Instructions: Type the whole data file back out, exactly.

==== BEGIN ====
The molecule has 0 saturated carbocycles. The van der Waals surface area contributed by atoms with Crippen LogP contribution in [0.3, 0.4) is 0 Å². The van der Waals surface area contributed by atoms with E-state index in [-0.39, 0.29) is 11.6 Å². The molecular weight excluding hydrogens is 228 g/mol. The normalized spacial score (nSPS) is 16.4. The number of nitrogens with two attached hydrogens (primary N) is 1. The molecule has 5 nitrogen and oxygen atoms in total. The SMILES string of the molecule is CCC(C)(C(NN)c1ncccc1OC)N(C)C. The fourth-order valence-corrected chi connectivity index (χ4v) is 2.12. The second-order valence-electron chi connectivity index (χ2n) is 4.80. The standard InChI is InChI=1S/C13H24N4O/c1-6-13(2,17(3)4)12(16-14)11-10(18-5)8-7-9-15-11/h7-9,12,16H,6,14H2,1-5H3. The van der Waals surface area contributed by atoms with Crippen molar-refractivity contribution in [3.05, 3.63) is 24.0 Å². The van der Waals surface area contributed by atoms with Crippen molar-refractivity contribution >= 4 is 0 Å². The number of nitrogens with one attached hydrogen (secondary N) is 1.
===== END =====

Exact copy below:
The molecule has 0 saturated carbocycles. The van der Waals surface area contributed by atoms with Crippen LogP contribution in [0.3, 0.4) is 0 Å². The van der Waals surface area contributed by atoms with E-state index in [-0.39, 0.29) is 11.6 Å². The molecular weight excluding hydrogens is 228 g/mol. The normalized spacial score (nSPS) is 16.4. The number of nitrogens with two attached hydrogens (primary N) is 1. The molecule has 5 nitrogen and oxygen atoms in total. The SMILES string of the molecule is CCC(C)(C(NN)c1ncccc1OC)N(C)C. The fourth-order valence-corrected chi connectivity index (χ4v) is 2.12. The second-order valence-electron chi connectivity index (χ2n) is 4.80. The standard InChI is InChI=1S/C13H24N4O/c1-6-13(2,17(3)4)12(16-14)11-10(18-5)8-7-9-15-11/h7-9,12,16H,6,14H2,1-5H3. The van der Waals surface area contributed by atoms with Crippen molar-refractivity contribution in [3.05, 3.63) is 24.0 Å². The van der Waals surface area contributed by atoms with Crippen molar-refractivity contribution >= 4 is 0 Å². The number of nitrogens with one attached hydrogen (secondary N) is 1.